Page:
"All of us know that getting positive news coverage about the agency is a very difficult challenge," the firm's principal, Ed Coghlan, wrote in a letter to the district describing the service. "The solution? How about our own news outlet."
Because News Hawks is labeled a news channel by Google, Coghlan wrote, Central Basin's "communication efforts" would "show up as news stories … on the Internet."
It remains unclear exactly who writes the stories. Coghlan said in his agreement with Central Basin that the site was "a member" of his company, but News Hawks is actually registered to his associate, Anthony Marino. In a brief interview, Marino said he alone manages the site and that Coghlan has no editorial control. Coghlan did not respond to interview requests.
Central Basin officials were pleased with the results. When the district extended the News Hawks contract in April, Howard wrote in a memo that "no other California water agency is using online media tools in this way."
She said in an interview last week that she didn't consider the website misleading and believed the News Hawks coverage has been fair.
Howard also said the district has been fighting what she described as inaccurate stories in the news media as well as on a blog called centralbasin.net, which has been chronicling criticism of the water district. That website is operated by the Water Replenishment District of Southern California, a separate water agency that Central Basin has been battling in court. It is not a news site.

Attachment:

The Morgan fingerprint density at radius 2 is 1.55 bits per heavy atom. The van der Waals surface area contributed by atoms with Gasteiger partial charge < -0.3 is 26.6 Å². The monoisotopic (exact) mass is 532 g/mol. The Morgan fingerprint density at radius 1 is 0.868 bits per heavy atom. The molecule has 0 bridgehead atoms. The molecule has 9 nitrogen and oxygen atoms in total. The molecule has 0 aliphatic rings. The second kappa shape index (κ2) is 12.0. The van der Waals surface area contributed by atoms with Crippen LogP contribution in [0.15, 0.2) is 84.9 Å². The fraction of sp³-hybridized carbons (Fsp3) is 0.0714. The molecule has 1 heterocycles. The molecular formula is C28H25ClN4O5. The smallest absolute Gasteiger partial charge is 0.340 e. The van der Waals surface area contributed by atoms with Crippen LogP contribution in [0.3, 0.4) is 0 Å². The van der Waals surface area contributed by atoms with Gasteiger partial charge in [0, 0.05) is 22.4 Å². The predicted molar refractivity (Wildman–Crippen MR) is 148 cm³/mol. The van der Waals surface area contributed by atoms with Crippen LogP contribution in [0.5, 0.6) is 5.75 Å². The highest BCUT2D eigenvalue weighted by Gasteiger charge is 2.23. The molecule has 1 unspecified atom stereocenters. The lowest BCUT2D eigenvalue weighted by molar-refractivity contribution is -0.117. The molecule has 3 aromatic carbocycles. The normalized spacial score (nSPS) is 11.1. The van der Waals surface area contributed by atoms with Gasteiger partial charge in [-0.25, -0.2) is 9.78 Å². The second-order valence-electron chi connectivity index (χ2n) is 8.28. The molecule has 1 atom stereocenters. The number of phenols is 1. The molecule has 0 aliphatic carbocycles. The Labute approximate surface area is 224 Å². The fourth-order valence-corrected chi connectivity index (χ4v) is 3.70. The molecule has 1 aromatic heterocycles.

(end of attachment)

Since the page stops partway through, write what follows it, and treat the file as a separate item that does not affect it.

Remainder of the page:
Central Basin has been the subject of negative press coverage in the last year. Los Angeles County prosecutors are investigating travel expenses the district paid for its elected board members and their spouses. The Times reported in June on contracts totaling more than $2 million the district awarded to a nonprofit run by George Cole, a former Bell city councilman charged with public corruption. And in recent months some local politicians have called for a state audit of Central Basin's finances.
Businesses have long tried to steer readers toward positive coverage and away from negative articles online. Danny Sullivan, a search engine expert based in Orange County, said Google News can significantly increase the visibility of a story or website because of its popularity and the relatively small number of sites included in its index.
But Google generally frowns on efforts to disguise public relations as independent news, Sullivan said, adding that if Google examined News Hawks Review more closely it could withdraw the news label. He cited a recent investigation in which the Federal Trade Commission shut down a group of fake news websites designed to promote acai berries.
In that case, federal regulators concluded that sites that appeared to belong to legitimate news-gathering organizations were in reality enticing consumers to buy acai berry weight-loss products.
"Clearly the FTC doesn't like the idea of these types of news sites," Sullivan said. "If you can get into Google News then you really have the ability to influence what people are going to see."